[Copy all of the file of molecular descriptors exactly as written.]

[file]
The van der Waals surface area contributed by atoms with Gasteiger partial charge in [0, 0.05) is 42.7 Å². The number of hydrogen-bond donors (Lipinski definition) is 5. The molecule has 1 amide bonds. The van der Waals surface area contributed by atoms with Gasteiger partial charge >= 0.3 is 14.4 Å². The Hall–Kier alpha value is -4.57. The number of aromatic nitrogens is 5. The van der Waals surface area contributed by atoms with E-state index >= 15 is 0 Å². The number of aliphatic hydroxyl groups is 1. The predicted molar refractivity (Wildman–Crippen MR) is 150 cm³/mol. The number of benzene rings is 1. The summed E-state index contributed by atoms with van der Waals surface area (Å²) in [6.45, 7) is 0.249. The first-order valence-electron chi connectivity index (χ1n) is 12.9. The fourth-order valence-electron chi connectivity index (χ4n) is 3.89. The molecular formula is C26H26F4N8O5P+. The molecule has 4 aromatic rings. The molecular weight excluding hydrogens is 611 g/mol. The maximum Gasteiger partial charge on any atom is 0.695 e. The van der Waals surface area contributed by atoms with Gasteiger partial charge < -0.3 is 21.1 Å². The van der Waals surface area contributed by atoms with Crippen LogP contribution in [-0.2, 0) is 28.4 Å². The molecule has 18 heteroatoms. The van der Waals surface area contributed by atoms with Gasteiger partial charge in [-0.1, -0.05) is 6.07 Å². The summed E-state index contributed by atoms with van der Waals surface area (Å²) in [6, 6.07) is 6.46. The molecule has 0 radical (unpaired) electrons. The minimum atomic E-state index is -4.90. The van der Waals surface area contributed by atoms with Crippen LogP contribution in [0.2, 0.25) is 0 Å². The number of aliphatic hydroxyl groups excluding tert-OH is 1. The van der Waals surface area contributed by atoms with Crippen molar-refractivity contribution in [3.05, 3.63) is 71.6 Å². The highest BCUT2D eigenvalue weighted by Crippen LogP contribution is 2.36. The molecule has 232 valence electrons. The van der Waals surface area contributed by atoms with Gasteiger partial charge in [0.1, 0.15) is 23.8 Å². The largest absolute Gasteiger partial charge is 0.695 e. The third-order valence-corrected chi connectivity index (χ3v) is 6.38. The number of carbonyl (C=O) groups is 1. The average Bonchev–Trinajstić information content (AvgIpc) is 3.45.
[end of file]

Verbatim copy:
The van der Waals surface area contributed by atoms with Gasteiger partial charge in [0, 0.05) is 42.7 Å². The number of hydrogen-bond donors (Lipinski definition) is 5. The molecule has 1 amide bonds. The van der Waals surface area contributed by atoms with Gasteiger partial charge >= 0.3 is 14.4 Å². The Hall–Kier alpha value is -4.57. The number of aromatic nitrogens is 5. The van der Waals surface area contributed by atoms with E-state index >= 15 is 0 Å². The number of aliphatic hydroxyl groups is 1. The predicted molar refractivity (Wildman–Crippen MR) is 150 cm³/mol. The number of benzene rings is 1. The summed E-state index contributed by atoms with van der Waals surface area (Å²) in [6.45, 7) is 0.249. The first-order valence-electron chi connectivity index (χ1n) is 12.9. The fourth-order valence-electron chi connectivity index (χ4n) is 3.89. The molecular formula is C26H26F4N8O5P+. The molecule has 4 aromatic rings. The molecular weight excluding hydrogens is 611 g/mol. The maximum Gasteiger partial charge on any atom is 0.695 e. The van der Waals surface area contributed by atoms with Gasteiger partial charge < -0.3 is 21.1 Å². The van der Waals surface area contributed by atoms with Crippen LogP contribution in [-0.2, 0) is 28.4 Å². The molecule has 18 heteroatoms. The van der Waals surface area contributed by atoms with Gasteiger partial charge in [-0.1, -0.05) is 6.07 Å². The summed E-state index contributed by atoms with van der Waals surface area (Å²) in [6, 6.07) is 6.46. The molecule has 0 radical (unpaired) electrons. The minimum atomic E-state index is -4.90. The van der Waals surface area contributed by atoms with Crippen LogP contribution in [0.2, 0.25) is 0 Å². The number of aliphatic hydroxyl groups excluding tert-OH is 1. The van der Waals surface area contributed by atoms with Crippen molar-refractivity contribution in [3.05, 3.63) is 71.6 Å². The highest BCUT2D eigenvalue weighted by Crippen LogP contribution is 2.36. The molecule has 232 valence electrons. The van der Waals surface area contributed by atoms with Gasteiger partial charge in [0.1, 0.15) is 23.8 Å². The largest absolute Gasteiger partial charge is 0.695 e. The third-order valence-corrected chi connectivity index (χ3v) is 6.38. The number of carbonyl (C=O) groups is 1. The average Bonchev–Trinajstić information content (AvgIpc) is 3.45.